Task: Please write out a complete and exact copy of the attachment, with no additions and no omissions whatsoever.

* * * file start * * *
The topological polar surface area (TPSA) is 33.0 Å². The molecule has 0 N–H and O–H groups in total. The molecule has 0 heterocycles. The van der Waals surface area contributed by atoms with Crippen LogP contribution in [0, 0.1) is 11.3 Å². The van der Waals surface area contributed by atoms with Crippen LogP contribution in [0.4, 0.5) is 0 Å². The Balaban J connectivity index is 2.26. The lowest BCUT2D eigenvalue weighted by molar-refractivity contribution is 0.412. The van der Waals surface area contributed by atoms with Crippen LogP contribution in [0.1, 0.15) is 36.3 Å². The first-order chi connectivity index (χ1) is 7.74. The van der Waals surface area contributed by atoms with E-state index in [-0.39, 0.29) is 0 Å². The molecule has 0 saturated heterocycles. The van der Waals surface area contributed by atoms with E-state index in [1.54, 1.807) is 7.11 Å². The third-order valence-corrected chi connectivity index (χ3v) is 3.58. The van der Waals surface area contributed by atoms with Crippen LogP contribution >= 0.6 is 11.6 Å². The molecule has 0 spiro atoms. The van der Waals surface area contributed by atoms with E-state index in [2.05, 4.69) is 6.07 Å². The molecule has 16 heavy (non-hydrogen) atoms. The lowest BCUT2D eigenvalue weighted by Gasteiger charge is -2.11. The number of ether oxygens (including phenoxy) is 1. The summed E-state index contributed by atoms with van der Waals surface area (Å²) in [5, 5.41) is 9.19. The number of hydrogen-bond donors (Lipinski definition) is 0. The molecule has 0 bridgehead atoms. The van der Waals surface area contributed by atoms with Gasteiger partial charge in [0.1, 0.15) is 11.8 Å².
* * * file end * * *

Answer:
The topological polar surface area (TPSA) is 33.0 Å². The molecule has 0 N–H and O–H groups in total. The molecule has 0 heterocycles. The van der Waals surface area contributed by atoms with Crippen LogP contribution in [0, 0.1) is 11.3 Å². The van der Waals surface area contributed by atoms with Crippen LogP contribution in [0.4, 0.5) is 0 Å². The Balaban J connectivity index is 2.26. The lowest BCUT2D eigenvalue weighted by molar-refractivity contribution is 0.412. The van der Waals surface area contributed by atoms with Crippen LogP contribution in [0.1, 0.15) is 36.3 Å². The first-order chi connectivity index (χ1) is 7.74. The van der Waals surface area contributed by atoms with E-state index in [-0.39, 0.29) is 0 Å². The molecule has 0 saturated heterocycles. The van der Waals surface area contributed by atoms with E-state index in [1.54, 1.807) is 7.11 Å². The third-order valence-corrected chi connectivity index (χ3v) is 3.58. The van der Waals surface area contributed by atoms with Crippen LogP contribution >= 0.6 is 11.6 Å². The molecule has 0 spiro atoms. The van der Waals surface area contributed by atoms with E-state index in [2.05, 4.69) is 6.07 Å². The molecule has 16 heavy (non-hydrogen) atoms. The lowest BCUT2D eigenvalue weighted by Gasteiger charge is -2.11. The number of ether oxygens (including phenoxy) is 1. The summed E-state index contributed by atoms with van der Waals surface area (Å²) in [5, 5.41) is 9.19. The number of hydrogen-bond donors (Lipinski definition) is 0. The molecule has 0 bridgehead atoms. The van der Waals surface area contributed by atoms with Gasteiger partial charge in [0.1, 0.15) is 11.8 Å².